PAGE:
Naïve. Super adapted for the stage at Norway House

A Norwegian novel comes to life

Naive. Super

Photo : Johanna Buch
Ashley Horiuchi performs Erlend Loe’s Naïve. Super, while adapter, director, and producer Kurt Engh (far right) gives offstage guidance. The performance was staged in the unfinished lower level of Norway House in Minneapolis.

Synneva Bratland
The Norwegian American

Since its publication in 1995, Naïve. Super. by Erlend Loe has held a strong position in countless Norwegian language curriculums. For many students, it is the first book they read in Norwegian. As a result, this bestselling cult novel about a 25-year-old questioning life and purpose has become a familiar favorite in Norway and around the globe.

Twin Cities-based theater artist Kurt Engh thought the novel was the perfect vehicle for a contemporary Norwegian theatrical production. He had also recently moved back from New York and saw many of his own experiences reflected in the text. As many of us do, Engh found himself asking questions like “What is important to me? How do I take the next step in my life? How do I surround myself with people that are meaningful to me?” His second self-produced play, Naïve. Super is the product of those questions.

The story (both in Loe’s novel and Engh’s adaptation) hinges on an unnamed character’s relationships with the people around him, such as their brother, their parents, a young neighbor boy, and a potential love interest. Over the course of the show, the character stays occupied with simple activities like throwing a ball against the wall and goes on huge adventures like visiting their brother in New York City. Through these experiences (and everything in between), they try to understand themself and the world around them.

I attended a performance of Naïve. Super on a beautiful Sunday afternoon in Minneapolis in early September. The show was staged at Norway House, and it cleverly used the building’s unfinished lower level as a sort of black box theater.

After finding a seat, the first thing I noticed was the technology. As someone born in the late 1990s, this is the technology of my childhood—a boxy TV, a fax machine, two projectors, a landline phone, and an overhead projector all bathed in the glow from an orange, mushroom-shaped lamp. These objects represent a time of digital discovery and revolution. In my case, being surrounded by this technology feels comforting, like stepping into a back room at my elementary school.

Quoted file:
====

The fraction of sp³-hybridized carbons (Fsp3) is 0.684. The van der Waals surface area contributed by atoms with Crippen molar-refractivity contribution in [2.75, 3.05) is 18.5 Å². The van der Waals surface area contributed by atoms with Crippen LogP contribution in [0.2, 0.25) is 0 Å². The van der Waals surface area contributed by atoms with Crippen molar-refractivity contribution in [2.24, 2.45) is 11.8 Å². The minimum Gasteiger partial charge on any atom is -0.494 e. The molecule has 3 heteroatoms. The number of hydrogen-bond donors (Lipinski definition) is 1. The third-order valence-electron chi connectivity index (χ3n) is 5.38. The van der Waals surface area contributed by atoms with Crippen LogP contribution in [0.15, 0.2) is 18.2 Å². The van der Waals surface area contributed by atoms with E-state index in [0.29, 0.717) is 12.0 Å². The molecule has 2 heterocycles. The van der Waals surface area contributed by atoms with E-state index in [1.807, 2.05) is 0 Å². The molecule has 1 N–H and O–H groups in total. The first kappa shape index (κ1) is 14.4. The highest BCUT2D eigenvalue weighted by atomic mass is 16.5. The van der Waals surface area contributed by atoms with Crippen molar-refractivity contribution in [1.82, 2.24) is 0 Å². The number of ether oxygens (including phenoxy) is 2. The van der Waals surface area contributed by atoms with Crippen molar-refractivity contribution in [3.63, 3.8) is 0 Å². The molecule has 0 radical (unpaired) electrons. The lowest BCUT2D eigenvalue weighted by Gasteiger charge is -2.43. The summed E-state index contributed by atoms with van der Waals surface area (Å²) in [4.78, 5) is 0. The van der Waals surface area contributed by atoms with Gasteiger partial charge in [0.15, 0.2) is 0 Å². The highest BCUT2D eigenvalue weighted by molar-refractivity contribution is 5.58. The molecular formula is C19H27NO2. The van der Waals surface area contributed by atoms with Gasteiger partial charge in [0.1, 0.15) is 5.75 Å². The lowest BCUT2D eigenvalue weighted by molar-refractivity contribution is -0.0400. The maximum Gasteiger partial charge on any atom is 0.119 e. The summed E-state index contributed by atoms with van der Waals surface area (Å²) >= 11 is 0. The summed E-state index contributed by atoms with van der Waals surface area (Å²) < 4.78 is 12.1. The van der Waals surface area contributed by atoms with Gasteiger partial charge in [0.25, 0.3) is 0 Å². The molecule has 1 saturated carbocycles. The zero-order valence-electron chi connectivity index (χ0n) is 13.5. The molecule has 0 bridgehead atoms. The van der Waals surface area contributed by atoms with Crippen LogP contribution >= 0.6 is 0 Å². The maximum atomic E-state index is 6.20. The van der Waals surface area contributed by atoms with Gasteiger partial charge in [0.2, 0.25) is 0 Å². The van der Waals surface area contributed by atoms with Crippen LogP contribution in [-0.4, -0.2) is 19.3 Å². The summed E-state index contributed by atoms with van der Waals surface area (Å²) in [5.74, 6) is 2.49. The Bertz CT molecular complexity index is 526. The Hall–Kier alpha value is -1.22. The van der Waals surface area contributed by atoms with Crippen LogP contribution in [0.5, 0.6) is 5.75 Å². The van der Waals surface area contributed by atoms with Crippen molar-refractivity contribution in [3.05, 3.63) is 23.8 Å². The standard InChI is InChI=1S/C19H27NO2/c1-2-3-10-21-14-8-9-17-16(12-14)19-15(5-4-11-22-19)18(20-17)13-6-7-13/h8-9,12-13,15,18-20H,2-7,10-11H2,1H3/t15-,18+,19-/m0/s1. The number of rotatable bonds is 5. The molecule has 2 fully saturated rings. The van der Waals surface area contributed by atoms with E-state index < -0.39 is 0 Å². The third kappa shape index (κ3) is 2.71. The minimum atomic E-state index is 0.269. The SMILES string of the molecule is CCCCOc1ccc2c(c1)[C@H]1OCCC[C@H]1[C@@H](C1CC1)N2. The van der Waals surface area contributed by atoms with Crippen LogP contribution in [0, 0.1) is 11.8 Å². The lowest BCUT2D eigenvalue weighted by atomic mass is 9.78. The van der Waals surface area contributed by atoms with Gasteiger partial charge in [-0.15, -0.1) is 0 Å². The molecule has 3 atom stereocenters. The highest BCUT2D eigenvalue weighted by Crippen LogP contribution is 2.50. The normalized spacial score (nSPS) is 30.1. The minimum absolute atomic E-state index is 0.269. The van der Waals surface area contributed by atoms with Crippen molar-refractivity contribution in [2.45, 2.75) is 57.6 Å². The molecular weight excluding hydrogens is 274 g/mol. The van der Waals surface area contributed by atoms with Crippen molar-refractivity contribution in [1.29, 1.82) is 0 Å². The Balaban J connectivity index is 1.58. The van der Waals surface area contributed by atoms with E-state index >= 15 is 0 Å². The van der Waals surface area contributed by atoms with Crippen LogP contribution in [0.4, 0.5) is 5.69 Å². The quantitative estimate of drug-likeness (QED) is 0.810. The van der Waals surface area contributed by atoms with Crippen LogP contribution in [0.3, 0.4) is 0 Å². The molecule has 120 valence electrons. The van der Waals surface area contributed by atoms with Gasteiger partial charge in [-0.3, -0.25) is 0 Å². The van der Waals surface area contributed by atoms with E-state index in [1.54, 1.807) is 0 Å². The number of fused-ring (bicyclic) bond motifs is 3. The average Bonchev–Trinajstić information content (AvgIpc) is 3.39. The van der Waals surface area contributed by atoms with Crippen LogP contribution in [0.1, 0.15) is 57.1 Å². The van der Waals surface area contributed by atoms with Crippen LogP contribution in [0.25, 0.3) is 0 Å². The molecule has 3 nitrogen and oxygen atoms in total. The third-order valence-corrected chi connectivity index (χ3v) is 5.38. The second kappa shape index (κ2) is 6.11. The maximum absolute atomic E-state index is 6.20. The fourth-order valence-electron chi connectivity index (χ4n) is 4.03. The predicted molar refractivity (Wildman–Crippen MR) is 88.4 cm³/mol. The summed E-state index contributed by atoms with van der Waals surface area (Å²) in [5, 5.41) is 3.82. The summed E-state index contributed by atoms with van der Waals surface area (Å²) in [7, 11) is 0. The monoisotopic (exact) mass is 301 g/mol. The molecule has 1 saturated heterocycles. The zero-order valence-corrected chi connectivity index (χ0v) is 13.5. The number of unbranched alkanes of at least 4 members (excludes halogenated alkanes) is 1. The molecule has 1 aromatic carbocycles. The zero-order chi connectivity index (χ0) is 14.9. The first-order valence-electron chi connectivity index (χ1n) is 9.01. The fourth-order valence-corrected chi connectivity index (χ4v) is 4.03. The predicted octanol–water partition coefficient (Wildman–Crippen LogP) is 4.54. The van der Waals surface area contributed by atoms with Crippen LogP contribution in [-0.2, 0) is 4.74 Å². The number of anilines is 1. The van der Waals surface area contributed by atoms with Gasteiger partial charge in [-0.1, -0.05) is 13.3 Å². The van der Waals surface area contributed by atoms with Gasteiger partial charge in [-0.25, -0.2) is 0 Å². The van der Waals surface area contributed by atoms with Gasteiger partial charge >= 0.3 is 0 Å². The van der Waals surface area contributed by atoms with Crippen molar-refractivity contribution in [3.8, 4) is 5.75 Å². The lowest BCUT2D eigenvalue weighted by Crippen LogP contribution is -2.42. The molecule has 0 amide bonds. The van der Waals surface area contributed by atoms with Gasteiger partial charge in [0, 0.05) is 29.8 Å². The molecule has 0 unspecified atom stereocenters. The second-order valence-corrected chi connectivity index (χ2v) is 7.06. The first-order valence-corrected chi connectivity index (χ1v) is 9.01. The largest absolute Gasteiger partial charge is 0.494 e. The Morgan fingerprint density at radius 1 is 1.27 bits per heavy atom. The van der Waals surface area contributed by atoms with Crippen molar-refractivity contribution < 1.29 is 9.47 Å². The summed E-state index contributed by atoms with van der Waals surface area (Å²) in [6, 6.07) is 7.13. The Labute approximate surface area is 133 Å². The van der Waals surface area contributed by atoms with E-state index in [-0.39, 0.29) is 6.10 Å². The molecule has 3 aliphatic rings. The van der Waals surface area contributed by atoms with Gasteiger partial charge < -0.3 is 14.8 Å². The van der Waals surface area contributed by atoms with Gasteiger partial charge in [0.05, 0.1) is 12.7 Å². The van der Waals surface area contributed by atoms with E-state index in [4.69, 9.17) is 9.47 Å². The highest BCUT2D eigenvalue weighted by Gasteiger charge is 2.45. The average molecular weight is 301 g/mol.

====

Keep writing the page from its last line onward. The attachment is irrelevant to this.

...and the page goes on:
Throughout Loe’s novel, the character is captivated by (and spends a lot of time explaining) the technology he uses. While a lot of this—like sending a fax or visiting the library to access the internet­—feels outdated and is common knowledge in 2023, through the physical presence of this technology, Engh immediately plants the audience in a late-1990s experience of technology. To go even further, Engh used almost exclusively a Comic Sans typeface and Microsoft WordArt for representations of text.

Uniquely, the show was performed by a new actor each time, allowing the actor and the audience members to watch the story unfold together. During the performance, Engh sat behind a pane of glass and gave directions through an earpiece, while the actor’s lines appeared on paper and screens in all corners of the stage. Engh shared that some actors described it as “a dramatic escape room, a live audiobook, or a choose-your-own-adventure video game.” For everyone involved, the production was clearly an exercise in trust.

Engh encouraged each actor to simply be themself, despite their own worries that they might get it wrong. He emphasized that “you can’t be yourself wrong, you can’t mess up incorrectly.” The process involved a lot of breaking down of barriers in the actor’s own mind and communicating that “failure” is exactly what he was looking for. He shared that “some of my favorite parts of the performances have been when things aren’t going perfectly well, and to see what the actors do to adapt the piece and make the show go on.”

The show I attended was performed by 18-year-old George Kleven, a freshman in the University of Minnesota/Guthrie Theater BFA Actor Training Program. That afternoon’s audience included many of his classmates, there to support their new friend. In addition to creating a supportive atmosphere, having all these young college students in the room made it impossible to forget how the character’s experiences are reflected in each of us.

The unpredictable format of the show creates a unique connection between the performer and the audience. There is an incredible vulnerability to performing (intentionally) unfamiliar material in front of a live audience. On top of that, there’s an intimacy of, as Engh describes it: “I’m performing this other character, but the character is kind of me.”

Ultimately, Naïve. Super is a simple story that gives a nuanced and personal glimpse into the confusion and challenges of young adulthood and the search for a sense of belonging in it all. As I experience a lot of this myself, this story serves as a sort of guide—find good friends, pay attention to what you like, ask questions, and hope that you are maybe, only maybe, a good person.

This article originally appeared in the October 2023 issue of The Norwegian American.

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Synneva Bratland

Synneva Bratland is the Editorial Assistant for The Norwegian American. Born and raised in Minnesota, she attended folkehøgskole outside of Oslo before receiving a dual degree in Norwegian and Mathematics from St. Olaf College. She currently lives in St. Paul, where she can be found playing Nordic folk music, instructing Norwegian language courses, and making art at her kitchen table.